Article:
In explaining his move, Guber said he wanted to take the "ee" out of his title and add an "er" to it--becoming an employer instead of employee. He added that changes in his personal life--including turning 50 in 1992, the recent adoption of two children by Guber and his wife, and receiving a full professorship at UCLA--caused him to re-evaluate his career.

"This is the third act of my life," said Guber, who is expected to work the next few weeks raising money from overseas investors for his venture.

Schulhof, who developed a close friendship with Guber to the point where their children once dated, said he supported Guber's plans.

"Four months ago, Peter came to me and said, 'I think my time is up,' " Schulhof said. "When he told me what he had in mind, to create an entertainment company, I said, 'Not only will I support it, I'll invest in it.' "

Sony said it will not replace Guber, and that Sony Pictures Entertainment will be run by Alan J. Levine, a low-profile lawyer who has been at the studio for five years.

Levine retains his title of president and chief operating officer, and has signed a new contract, believed to be for five years. The arrangement is similar to the structure Schulhof set up at Sony Music, where he oversees the operation but allows Thomas D. Mottola, also a chief operating officer and president, to run it.

Levine said he did not expect to make many changes, and defended Guber's tenure, saying that criticism has unfairly blamed Guber for movie flops and ignored more successful operations such as Sony's television and movie theater businesses.

"People always focus on just the movies. They say they had a good movie, so it must have been Peter. They had a bad movie, so it must have been Peter. He was chairman and CEO of the whole company," Levine said.

Levine, Guber and Schulhof all refuted talk that Guber's departure was sparked by the recent hiring of former CBS Entertainment chief Jeffrey Sagansky as an executive vice president directly under Schulhof. They also denied that Sagansky, who also formerly ran TriStar, will play a major role in Sony Pictures movie operations.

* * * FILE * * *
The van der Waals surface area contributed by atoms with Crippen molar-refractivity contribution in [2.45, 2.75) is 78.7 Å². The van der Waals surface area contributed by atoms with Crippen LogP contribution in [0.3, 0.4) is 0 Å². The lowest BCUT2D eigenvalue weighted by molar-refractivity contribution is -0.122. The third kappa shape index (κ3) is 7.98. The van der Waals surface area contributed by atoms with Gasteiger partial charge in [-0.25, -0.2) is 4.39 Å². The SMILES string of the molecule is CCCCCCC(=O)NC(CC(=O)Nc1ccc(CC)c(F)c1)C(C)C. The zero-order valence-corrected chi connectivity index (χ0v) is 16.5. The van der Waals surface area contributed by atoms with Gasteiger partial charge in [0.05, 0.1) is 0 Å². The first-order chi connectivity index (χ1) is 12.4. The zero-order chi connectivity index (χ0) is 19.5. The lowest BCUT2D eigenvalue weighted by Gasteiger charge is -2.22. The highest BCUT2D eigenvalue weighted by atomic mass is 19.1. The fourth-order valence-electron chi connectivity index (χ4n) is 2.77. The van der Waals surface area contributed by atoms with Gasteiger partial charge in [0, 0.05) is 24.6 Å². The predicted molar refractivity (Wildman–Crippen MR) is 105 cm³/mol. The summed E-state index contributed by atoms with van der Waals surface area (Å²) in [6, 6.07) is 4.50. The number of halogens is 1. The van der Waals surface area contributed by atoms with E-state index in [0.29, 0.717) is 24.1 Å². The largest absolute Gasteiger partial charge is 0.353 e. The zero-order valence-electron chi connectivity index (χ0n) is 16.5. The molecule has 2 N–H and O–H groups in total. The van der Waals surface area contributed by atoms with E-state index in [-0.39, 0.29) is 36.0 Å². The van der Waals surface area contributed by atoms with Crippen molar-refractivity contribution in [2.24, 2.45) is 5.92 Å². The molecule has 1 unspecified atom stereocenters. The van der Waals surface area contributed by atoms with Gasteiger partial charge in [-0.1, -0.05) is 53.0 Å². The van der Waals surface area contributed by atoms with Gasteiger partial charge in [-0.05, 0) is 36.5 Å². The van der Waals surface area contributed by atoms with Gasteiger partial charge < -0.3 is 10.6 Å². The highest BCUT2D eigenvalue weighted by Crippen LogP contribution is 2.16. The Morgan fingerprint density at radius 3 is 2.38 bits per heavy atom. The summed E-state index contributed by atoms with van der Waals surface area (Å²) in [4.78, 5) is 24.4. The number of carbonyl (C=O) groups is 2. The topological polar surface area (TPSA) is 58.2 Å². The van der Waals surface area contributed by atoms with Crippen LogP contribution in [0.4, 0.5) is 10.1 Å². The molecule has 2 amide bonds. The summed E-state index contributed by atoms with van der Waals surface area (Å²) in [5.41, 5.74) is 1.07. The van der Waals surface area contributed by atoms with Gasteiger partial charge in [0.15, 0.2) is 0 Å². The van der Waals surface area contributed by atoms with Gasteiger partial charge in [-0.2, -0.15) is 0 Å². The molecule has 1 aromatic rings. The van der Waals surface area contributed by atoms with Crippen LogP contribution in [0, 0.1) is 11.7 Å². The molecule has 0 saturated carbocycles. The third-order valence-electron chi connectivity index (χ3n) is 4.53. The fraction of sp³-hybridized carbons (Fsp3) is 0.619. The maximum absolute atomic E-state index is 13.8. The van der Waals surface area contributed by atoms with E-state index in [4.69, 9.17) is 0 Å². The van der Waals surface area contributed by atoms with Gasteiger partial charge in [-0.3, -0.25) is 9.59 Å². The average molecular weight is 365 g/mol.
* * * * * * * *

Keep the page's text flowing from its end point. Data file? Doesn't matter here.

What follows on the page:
"He would have stayed in California if that were the case," Schulhof said.

Other sources say that Sagansky--more highly regarded for his work in TV than in film--does not want to focus on the big screen. They also discounted talk that Katzenberg will play a role at Sony.

One theory circulating had Mark Canton, who oversees Columbia and TriStar and reports to Levine, being given a grace period to turn things around. Others argued that a company that has been through so much turmoil is unlikely to shuffle its executive ranks soon.

Canton, who recently extended his contract, reportedly for three years, said he has no plans to leave.

"When Sony decided to extend my deal a month and a half ago, they made all the statement they need to make about my ability. I have no plans to leave. My sole interest is doing this job as well as I can. . . . I'm not nearly living up to my own standards.

"For six or eight months, things went awry," Canton said. "I'm not trying to sweep that under the rug. But the only paralysis these days is in my neck from reading so much material. Between Columbia and TriStar, we'll release eight movies before the end of the year."

Guber's deal was worked out late Tuesday. A dozen or so department heads were called together for the announcement Thursday morning. None, said one participant, expected the news.

Guber and Peters, his production partner on such 1980s hits as "Batman," were an odd couple when conservative Sony picked them in 1989. Guber cut his ponytail and shed his T-shirts for suits. Peters left Sony two years later and is now an independent film producer.

Sony spent dearly to get them--buying their production company for $200 million and paying $500 million to spring them from their long-term producing contract with Warner Bros. The two also spent Sony's money freely, generating now-legendary stories about excesses such as delivering flowers via a Sony jet.

One producer who has worked with Guber said that Guber and Sony will both be better off in the end. "He's a better maker of movies than 99% of the producers around town. He may have miscast himself as the mogul," the producer said.

Guber's office once housed movie-making legend Louis B. Mayer when Sony's lot was the Metro-Goldwyn-Mayer facility. On Thursday, Guber said a picture of Mayer he keeps on his desk helps keep the latest development in perspective.

"Every time I get full of myself, I look at it and remind myself that I'm only renting," he said.

* HIGH ANXIETY: Guber steps down at a critical time for Sony Pictures. D1